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Low temperature production with compressed air

  1. Aug 7, 2016 #1
    Suppose, there are two cylinders of compressed gas, say air. Both are at same temperature and pressure and the amount too is same.
    Now, contents of both are released but in a different way. One has been released directly and the other has been released through compressed air turbine having a generator attached to it. Therefore, some amount of power/electricity has been generated by the second. I want to know which one will be able to produce more cold.
    Common sense tells that it's the second because by this process that dynamic energy of the compressed air has been converted into power/electricity and it should has lesser energy than the first where the velocity of release has been converted into random motion of molecules i.e. heat.
    Am I right or wrong?
     
  2. jcsd
  3. Aug 7, 2016 #2
    Good question ! ...I have some thoughts ...

    If a cylinder is inside a room and contents are emptied into this closed room , the cylinder will be cooler but the room would have heated up , no net temperature change.

    If a turbine is connected and electricity (heat) is taken out of the room by wires then surely this room will be cooler than the first .
     
  4. Aug 7, 2016 #3
    Well, that's the same as mine. Glad to know that I have been supported by at least one. But, I want more to be sure.
    Actually, I have come up with an idea of increasing the efficiency of thermal power plants and it suddenly struck my mind if the temperature at the Condenser section is lowered, the efficiency and output can be increased. Now, if we use compressed air to rotate a turbine and then use that colder air to create lower temperature at the Condenser; I am sure that the increase in output will outrun the power needed to compress air or other gaseous fluid.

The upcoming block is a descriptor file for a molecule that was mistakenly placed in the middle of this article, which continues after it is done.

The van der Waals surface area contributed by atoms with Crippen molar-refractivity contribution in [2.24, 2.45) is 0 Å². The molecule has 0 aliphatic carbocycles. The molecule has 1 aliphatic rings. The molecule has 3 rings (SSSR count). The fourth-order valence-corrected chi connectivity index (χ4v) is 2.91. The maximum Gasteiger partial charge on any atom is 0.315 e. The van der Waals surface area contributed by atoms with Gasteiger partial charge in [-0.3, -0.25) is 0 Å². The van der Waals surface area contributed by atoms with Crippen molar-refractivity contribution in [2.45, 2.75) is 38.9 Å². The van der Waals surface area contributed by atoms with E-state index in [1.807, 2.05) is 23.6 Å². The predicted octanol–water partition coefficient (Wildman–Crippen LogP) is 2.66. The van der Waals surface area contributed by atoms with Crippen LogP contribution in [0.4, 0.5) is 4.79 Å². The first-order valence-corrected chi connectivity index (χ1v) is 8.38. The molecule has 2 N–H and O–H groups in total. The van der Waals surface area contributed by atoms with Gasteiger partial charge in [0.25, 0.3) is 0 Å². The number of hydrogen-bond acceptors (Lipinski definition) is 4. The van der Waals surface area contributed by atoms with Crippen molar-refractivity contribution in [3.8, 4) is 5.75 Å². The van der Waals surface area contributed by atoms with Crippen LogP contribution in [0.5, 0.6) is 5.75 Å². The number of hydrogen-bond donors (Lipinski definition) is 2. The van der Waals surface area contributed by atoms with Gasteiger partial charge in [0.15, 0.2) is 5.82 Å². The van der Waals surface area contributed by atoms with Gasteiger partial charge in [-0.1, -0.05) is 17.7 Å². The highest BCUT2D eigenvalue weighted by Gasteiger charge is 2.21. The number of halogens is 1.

Last edited: Aug 7, 2016
  5. Aug 7, 2016 #4
    I'm not sure how lowering the temperature of the condenser would increase efficiency , unless it allowed use of a different working fluid with a lower boiling point ( practically impossible)....after all , we only need to condense steam to water at 100C and pump it back to the boiler , very easy.

    Raising the the max temp.would increase efficiency.
     
  6. Aug 8, 2016 #5
    That's very basic physics. You can increase the efficiency of thermal based system by either increasing temperature at the Boiler or by decreasing temperature at the Condenser. Pressure at the Condenser can be varied and therefore we can control the temperature at the Condenser and engineers often try to reduce the pressure as much as possible so that efficiency can be increased.
     
  7. Aug 8, 2016 #6

    Mech_Engineer

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    Turbines don't convert heat to work, they convert pressure to work. It seems to me the best an expansion cycle can do (regardless of whether it's a turbine or expansion valve) is follow an isentropic expansion curve. In that case from the same starting point they will both result in the same end state. In practice the turbine will have an efficiency associated with it that will result in a state slightly off of isentropic, but there isn't really a way to calculate the efficiency of a valve since it doesn't produce work. In any case, they will best-case result in the same end-state.
     
  8. Aug 13, 2016 #7
    At this wiki page one steam turbine, it has been clearly said that the steam gains velocity by passing through a nozzle shaped path inside the turbine that is called the stator. That means not only the pressure, but also the heat of the steam itself has also been converted into work inside the turbine, to precise at the stator section.